Order alive, yet functioning under the radar PDF Print E-mail
Written by BILL RYAN Sentinel Religion Editor   
Friday, 10 May 2013 09:24
UMD-logo"We're not all dead," said Becky Warnock, a Deaconess in the United Methodist Church.
In fact, she adds, "We are very alive and a force to be reckoned with."
Warnock will be the guest speaker this Sunday at both Bradner United Methodist Church and Trinity United Methodist in Bloomdale.
The United Methodist Deaconess ministry is celebrating its 125th anniversary this year, and is now called the Office of Deaconess and Home Missioner, to include the men who have recently been allowed to join the religious group.
The male members are called home missioners. The ministry is separate from the liturgical deacons of the church.
The religious order was founded in 1888 as a way for the women to become actively involved and serve the church. This was at a time before women could be ordained. The mission of the deaconesses was then, and remains to be of service. They are considered part of the laity of the church, yet they are appointed by the respective bishops and answer to the bishop in their work. They are not female deacons which can use the same title.
"It is an important position in the church," she said.
They serve on all continents except Antarctica and have a role of service.
Warnock relates a story of being invited to speak to a group of church leaders when someone who she expected to know better made the statement, "I thought you were all dead."
She also read in a book where "it said we are all dead."
Though obviously she is alive as is the organization, it is also apparent their ministry is not as widely known as it once was.
Warnock, a Maumee resident, is the only active deaconess in Northwest Ohio with her nearest "sister" being located in Columbus. Deaconess Hospital in Cincinnati was founded by the religious group.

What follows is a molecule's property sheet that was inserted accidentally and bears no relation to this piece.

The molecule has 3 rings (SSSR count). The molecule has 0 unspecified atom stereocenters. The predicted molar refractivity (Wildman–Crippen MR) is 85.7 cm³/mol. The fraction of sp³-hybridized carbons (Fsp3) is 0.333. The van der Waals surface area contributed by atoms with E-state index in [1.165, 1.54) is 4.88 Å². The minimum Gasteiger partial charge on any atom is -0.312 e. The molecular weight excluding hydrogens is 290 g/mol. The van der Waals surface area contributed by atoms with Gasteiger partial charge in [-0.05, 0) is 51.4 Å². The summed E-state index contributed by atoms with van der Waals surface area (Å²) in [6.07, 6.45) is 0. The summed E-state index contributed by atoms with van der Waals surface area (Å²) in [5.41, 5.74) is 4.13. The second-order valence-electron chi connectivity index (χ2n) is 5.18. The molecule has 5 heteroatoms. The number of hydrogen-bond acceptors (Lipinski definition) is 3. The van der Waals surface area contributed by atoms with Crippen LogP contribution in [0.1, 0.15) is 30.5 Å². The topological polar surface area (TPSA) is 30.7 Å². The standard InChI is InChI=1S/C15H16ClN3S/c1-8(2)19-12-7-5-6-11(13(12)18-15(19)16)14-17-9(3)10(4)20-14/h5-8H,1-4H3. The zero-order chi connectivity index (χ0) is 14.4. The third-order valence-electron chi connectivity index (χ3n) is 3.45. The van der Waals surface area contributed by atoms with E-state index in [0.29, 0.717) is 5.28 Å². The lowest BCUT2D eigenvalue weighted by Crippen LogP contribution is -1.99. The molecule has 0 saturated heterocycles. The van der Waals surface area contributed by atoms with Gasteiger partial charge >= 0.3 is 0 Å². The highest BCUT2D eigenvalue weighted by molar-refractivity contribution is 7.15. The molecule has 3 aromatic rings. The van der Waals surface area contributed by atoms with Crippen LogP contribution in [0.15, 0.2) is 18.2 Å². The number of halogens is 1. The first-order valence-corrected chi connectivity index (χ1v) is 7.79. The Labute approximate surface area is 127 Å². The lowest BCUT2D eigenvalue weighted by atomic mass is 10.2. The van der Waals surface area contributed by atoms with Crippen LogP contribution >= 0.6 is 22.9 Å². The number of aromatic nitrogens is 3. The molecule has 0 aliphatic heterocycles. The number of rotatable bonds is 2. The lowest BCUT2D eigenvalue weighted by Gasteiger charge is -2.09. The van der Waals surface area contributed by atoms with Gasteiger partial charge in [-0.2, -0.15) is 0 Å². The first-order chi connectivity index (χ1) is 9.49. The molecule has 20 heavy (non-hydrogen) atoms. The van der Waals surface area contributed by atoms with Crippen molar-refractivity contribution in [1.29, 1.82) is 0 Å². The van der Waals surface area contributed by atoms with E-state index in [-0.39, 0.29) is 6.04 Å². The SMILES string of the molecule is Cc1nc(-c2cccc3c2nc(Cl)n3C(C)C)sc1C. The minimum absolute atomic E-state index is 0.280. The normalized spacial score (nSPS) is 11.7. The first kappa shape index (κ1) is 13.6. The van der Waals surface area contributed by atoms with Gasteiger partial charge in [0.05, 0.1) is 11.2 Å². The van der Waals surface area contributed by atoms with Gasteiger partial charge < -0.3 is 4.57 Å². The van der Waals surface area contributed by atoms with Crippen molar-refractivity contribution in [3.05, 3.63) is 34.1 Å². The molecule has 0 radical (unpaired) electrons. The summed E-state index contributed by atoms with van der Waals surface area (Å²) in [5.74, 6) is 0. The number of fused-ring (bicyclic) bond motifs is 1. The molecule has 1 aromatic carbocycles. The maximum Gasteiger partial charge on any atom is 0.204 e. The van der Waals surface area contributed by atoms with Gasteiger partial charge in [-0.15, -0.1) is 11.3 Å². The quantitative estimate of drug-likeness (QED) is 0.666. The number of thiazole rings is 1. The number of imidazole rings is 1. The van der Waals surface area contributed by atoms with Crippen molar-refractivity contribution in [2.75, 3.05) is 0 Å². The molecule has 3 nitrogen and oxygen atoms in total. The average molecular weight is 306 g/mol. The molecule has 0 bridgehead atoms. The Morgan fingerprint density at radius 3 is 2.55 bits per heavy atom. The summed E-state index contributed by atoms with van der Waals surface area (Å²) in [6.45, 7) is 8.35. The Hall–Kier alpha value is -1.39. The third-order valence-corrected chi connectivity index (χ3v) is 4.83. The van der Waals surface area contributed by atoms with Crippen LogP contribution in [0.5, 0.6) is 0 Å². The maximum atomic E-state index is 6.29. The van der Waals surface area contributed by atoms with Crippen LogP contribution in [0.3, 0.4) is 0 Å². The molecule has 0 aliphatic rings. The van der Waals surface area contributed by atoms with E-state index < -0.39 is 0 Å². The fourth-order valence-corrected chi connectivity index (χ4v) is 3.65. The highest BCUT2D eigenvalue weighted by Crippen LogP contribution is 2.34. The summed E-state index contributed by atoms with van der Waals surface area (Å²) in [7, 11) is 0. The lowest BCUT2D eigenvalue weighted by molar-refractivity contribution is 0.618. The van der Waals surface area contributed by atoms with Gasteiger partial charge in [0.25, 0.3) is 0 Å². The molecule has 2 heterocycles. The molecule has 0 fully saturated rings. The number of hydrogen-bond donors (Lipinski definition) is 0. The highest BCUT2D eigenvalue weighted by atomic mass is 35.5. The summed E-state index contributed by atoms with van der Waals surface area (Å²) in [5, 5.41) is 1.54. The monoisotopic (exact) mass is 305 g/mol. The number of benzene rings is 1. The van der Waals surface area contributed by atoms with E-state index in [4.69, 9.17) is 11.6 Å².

Though she first was called to become a deaconess at the age of 11, she did not fulfill that lifelong dream until some 40 years later when she was consecrated in 2004. Her class was the largest for the deaconesses since the 1960s.
Those who attend either worship service on Sunday will get to hear Warnock speak of the history of the group as well as some interesting stories of the formation when men had to speak to allow the group to be formed within the church structure. Interestingly, most of the first members of the group in the 1800s were parolees. A minister served as the chaplain to a women's prison and a neighboring hospital. He found that the parolees from prison were finding it difficult to obtain employment while at the same time, the hospital was in desperate need for people to serve as nurses and caregivers for the hospital.
The first deaconess home was used to provide a home and train the parolees to be nurses for the hospital.
She may also share of the uniforms which previously were required for its members.
Though the uniforms would never have been a candidate for a fashion magazine cover, she explained they served a very useful purpose for safety for the members. Crime was often high in the areas where they served and the uniform helped identify them as a person of the church who would not have any money on them. Dually, the uniform linked them to the church at the same time letting those who might be intent on robbery know they would not have anything worth the effort of stealing.
Warnock also shared how it was only since 1958 when members could be married. Though they did not have to take a vow of celibacy, but they would have to relinquish their position if they should marry. Warnock met the couple that was the impetus for changing that policy as an ordained pastor and deaconess got married. In such circumstances, she would have to give up her order, but the man would not.
The base of the organization is in New York, and Warnock is proud to note that once someone is approved for the discernment to become a member, the order pays all expenses for tuition, The discernment events are now open to both women and men.